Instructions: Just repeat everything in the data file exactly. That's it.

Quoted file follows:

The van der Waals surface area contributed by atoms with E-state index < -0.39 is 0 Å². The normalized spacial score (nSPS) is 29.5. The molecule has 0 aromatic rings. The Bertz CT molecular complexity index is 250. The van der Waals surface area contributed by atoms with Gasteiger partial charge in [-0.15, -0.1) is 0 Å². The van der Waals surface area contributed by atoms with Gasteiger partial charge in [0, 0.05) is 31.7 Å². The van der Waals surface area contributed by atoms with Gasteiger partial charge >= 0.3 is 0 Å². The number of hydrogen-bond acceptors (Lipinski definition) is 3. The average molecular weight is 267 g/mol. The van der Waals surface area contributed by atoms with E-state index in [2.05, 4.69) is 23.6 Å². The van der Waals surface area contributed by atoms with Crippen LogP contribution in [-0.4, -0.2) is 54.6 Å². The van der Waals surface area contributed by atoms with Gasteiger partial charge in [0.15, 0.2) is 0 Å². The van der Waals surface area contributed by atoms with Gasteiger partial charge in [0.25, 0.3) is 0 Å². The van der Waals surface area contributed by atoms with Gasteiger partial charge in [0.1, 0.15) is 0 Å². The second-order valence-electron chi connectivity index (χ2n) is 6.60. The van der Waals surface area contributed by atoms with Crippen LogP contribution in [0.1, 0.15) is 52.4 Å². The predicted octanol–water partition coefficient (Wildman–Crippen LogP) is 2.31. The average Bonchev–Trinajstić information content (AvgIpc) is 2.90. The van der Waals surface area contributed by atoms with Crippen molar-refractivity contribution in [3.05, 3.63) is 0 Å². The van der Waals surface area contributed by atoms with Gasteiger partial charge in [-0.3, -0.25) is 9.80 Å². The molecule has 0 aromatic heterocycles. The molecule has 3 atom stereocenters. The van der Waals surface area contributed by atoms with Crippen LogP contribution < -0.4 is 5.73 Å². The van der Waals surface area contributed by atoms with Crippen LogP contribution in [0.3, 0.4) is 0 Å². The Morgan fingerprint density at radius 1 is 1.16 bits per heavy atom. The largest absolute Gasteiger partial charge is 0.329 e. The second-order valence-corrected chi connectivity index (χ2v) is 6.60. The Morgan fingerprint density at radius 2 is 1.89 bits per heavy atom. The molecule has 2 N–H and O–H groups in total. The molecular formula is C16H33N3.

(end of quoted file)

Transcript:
The van der Waals surface area contributed by atoms with E-state index < -0.39 is 0 Å². The normalized spacial score (nSPS) is 29.5. The molecule has 0 aromatic rings. The Bertz CT molecular complexity index is 250. The van der Waals surface area contributed by atoms with Gasteiger partial charge in [-0.15, -0.1) is 0 Å². The van der Waals surface area contributed by atoms with Gasteiger partial charge in [0, 0.05) is 31.7 Å². The van der Waals surface area contributed by atoms with Gasteiger partial charge >= 0.3 is 0 Å². The number of hydrogen-bond acceptors (Lipinski definition) is 3. The average molecular weight is 267 g/mol. The van der Waals surface area contributed by atoms with E-state index in [2.05, 4.69) is 23.6 Å². The van der Waals surface area contributed by atoms with Crippen LogP contribution in [-0.4, -0.2) is 54.6 Å². The van der Waals surface area contributed by atoms with Gasteiger partial charge in [0.15, 0.2) is 0 Å². The van der Waals surface area contributed by atoms with Gasteiger partial charge in [0.25, 0.3) is 0 Å². The van der Waals surface area contributed by atoms with Gasteiger partial charge in [0.1, 0.15) is 0 Å². The second-order valence-electron chi connectivity index (χ2n) is 6.60. The van der Waals surface area contributed by atoms with Crippen LogP contribution in [0.1, 0.15) is 52.4 Å². The predicted octanol–water partition coefficient (Wildman–Crippen LogP) is 2.31. The average Bonchev–Trinajstić information content (AvgIpc) is 2.90. The van der Waals surface area contributed by atoms with Crippen molar-refractivity contribution in [3.05, 3.63) is 0 Å². The van der Waals surface area contributed by atoms with Gasteiger partial charge in [-0.3, -0.25) is 9.80 Å². The molecule has 0 aromatic heterocycles. The molecule has 3 atom stereocenters. The van der Waals surface area contributed by atoms with Crippen LogP contribution < -0.4 is 5.73 Å². The van der Waals surface area contributed by atoms with Crippen LogP contribution in [0.3, 0.4) is 0 Å². The Morgan fingerprint density at radius 1 is 1.16 bits per heavy atom. The largest absolute Gasteiger partial charge is 0.329 e. The second-order valence-corrected chi connectivity index (χ2v) is 6.60. The Morgan fingerprint density at radius 2 is 1.89 bits per heavy atom. The molecule has 2 N–H and O–H groups in total. The molecular formula is C16H33N3.